With such graphic and sensational media reports about diablo rojo crashes, it’s no wonder the government is making the implementation of Metrobus such a priority. At a November event with the first of the newly delivered buses, the Presidential Minister made the ambitious claim that there would be zero diablos rojos in the city by August, 2011. When questioned about the seating capacity of the new Volvo buses, he replied “The important thing is not to go seated, the problem is to go safely, in a comfortable and trustworthy manner.” Crashes like the ones above only heighten the government’s ability to replace the existing system and eliminate the existing drivers. Metrobus drivers will not be competing for fares, so there should be little incentive for them to drive at such high speeds.
Maybe Panama City’s congestion is another cause of speeding; perhaps drivers release their road rage, pent up from hours of sitting in traffic jams, by driving at excessive speeds if any space opens up. If the traffic is so bad that no space for a cathartic momentum binge opens up, then defeated bus drivers sometimes give up, tell everyone to get off, turn around, and go home (as my bus driver did one night when I was coming back from Santa Librada).
Luckily, my experiences riding (and driving) Panama Viejo buses were much safer. Luís, a friend who works as a conductor on a Panama Viejo bus, knew Elías Eliecer Guerra Singh (along with many of the other Panama Viejo drivers) and even showed me some cell-phone pictures of his bus before the crash.
I was, however, involved in one minor collision. One afternoon, riding a Vía España bus from Via Veneto to Plaza Cinco de Mayo, we were caught behind another bus that was loading. After some ineffectual honking, our frustrated driver finally pulled out into the other lane and started to speed down the street. The bus that had been loading, not wanting to fall behind and lose out on passengers further down the street, lurched off and the race (regata in Spanish) was on. As the drivers raced, someone on our bus yelled “parada (stop),” and our driver had to pull over to let her off. He misjudged the speed of the bus to his right, cut it off, and, with a loud bang, clipped its front bumper with his rear one. It was clear that settling the incident would take a while, so we all filed off the bus, not paying any fare to the sheepish driver and heading up the street to find another bus.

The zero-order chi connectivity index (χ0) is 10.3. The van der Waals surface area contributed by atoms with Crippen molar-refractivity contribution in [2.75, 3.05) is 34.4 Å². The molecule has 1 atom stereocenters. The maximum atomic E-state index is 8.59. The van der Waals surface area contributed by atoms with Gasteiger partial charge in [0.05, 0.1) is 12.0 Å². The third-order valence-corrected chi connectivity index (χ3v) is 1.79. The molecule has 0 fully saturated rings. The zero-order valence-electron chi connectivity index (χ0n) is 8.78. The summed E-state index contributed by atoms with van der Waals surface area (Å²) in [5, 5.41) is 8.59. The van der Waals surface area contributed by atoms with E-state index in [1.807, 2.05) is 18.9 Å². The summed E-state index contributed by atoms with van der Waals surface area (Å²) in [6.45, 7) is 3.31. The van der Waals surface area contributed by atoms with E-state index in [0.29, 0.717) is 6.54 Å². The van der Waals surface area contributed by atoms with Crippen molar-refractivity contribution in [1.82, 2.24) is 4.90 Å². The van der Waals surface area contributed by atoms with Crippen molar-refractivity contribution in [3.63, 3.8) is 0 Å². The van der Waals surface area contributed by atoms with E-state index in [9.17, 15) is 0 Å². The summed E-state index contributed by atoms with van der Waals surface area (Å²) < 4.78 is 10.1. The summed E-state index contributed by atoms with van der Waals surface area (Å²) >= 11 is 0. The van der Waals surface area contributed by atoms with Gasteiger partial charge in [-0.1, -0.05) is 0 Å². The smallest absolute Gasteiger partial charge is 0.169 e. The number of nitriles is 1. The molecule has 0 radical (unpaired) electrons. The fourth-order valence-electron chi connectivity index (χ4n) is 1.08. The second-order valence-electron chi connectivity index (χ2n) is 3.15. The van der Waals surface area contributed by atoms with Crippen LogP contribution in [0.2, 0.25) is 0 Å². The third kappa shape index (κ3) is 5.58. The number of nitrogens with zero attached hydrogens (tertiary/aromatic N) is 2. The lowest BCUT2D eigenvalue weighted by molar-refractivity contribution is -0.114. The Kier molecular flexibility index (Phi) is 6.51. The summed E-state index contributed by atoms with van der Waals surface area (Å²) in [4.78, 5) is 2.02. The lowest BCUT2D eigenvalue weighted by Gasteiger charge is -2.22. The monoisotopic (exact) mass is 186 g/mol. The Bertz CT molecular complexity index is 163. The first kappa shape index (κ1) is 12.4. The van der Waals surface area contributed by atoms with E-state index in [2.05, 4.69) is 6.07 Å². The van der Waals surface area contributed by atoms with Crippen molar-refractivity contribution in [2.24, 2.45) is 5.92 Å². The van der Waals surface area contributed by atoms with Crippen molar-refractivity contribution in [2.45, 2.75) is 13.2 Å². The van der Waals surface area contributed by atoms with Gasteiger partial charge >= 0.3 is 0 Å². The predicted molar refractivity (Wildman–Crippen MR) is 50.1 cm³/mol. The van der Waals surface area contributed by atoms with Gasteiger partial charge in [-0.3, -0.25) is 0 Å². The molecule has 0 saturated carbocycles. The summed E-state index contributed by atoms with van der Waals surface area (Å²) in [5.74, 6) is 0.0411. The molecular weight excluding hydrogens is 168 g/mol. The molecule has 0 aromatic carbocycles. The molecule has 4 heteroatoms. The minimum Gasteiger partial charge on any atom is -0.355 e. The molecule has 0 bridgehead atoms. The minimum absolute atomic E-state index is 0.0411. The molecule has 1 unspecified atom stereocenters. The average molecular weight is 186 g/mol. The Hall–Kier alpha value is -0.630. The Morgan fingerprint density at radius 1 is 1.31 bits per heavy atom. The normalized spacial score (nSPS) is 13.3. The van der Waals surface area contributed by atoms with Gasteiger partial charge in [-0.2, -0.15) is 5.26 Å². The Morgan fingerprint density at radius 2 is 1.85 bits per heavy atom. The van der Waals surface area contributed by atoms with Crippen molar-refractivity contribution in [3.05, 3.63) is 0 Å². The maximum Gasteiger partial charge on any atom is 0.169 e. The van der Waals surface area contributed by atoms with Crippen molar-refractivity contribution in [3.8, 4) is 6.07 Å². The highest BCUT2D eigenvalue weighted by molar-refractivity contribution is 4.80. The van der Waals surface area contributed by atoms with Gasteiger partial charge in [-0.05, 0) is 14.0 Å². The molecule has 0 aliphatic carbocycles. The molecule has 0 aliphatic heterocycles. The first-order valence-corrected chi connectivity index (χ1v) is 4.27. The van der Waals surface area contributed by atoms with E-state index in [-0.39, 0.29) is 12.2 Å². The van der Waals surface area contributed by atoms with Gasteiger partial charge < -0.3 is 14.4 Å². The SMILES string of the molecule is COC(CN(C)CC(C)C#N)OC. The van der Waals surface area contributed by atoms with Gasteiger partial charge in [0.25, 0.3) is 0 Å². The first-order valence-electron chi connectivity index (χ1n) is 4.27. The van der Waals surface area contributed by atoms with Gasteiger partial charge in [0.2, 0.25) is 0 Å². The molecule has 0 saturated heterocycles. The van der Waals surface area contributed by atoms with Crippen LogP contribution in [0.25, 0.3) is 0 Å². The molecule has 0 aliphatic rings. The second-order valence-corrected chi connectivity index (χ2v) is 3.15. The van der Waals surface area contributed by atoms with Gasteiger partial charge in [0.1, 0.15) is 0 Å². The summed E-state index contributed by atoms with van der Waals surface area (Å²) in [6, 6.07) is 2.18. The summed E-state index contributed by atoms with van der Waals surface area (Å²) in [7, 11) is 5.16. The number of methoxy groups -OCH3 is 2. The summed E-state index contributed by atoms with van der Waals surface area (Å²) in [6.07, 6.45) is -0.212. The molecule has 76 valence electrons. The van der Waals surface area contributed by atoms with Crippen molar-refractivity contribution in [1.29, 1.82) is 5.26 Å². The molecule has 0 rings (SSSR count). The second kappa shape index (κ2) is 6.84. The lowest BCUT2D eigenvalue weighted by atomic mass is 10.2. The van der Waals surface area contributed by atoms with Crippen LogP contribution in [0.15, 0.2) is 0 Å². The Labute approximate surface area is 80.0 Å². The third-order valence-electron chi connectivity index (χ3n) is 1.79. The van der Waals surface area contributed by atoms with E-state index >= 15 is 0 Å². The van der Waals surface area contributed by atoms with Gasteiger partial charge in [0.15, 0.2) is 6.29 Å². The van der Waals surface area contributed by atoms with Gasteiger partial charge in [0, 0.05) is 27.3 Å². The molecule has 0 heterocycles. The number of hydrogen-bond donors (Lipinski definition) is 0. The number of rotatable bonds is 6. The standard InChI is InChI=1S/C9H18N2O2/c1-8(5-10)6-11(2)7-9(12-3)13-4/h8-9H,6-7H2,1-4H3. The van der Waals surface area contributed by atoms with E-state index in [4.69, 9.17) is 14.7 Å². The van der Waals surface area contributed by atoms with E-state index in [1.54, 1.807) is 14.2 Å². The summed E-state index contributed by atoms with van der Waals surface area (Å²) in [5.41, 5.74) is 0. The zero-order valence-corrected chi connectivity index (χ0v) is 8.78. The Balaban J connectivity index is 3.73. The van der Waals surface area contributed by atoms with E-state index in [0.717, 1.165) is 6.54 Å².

One of the friends I made through Alianza Pro Ciudad was a fellow transportation engineering student. His perspectives on the country’s history, politics, and development were fascinating especially given his work with a consulting firm on Panama’s planned Metro. The project to alleviate the city’s congestion is a major priority for President Martinelli’s administration. I enjoyed his stories about having to go through security checks to attend project meetings at the Presidential Complex and the unrealistic deadlines the politicians set for the engineers.
Panama’s national government has made alternatives to the diablos rojos (old school buses) in Panama City a top priority. One approach is to formalize bus operations, consolidating operations into the municipally run Metro Bus system. The government offered to buy the buses of existing drivers, but buy-in has still been a problem. The government also produced the following video, which has some great footage of the existing problems.
The short documentary opens with the story of Jose, a worker who lives in the Pacora neighborhood and has to wake up at 3:00 every morning to catch the bus. Other Panamanians then voice their concerns. The man in the blue shirt opines “I think that for these buses, which were useful in the schools in the United States, the seats on the left weren’t made for three adults.” In the middle of his soundbite, you can hear my friend Luis (more about him here) calling passengers for his “Calle Cincuenta” bus. After the tale of another commuter who gets stuck in traffic, the lady in the striped shirt complains, “[The diablo rojo drivers] go racing, they throw the buses on top of the others. To them, nothing and nobody matters. I think that the government has to see what it can do right now with transport.” The following man states, “The majority have mechanical problems – almost all of them.” A diablo rojo driver then explains, “I have been stuck 18 or 19 years driving a diablo rojo, racing, because they go, not for the benefit of the passengers, but to be able to be the first one at the stop and make more money.”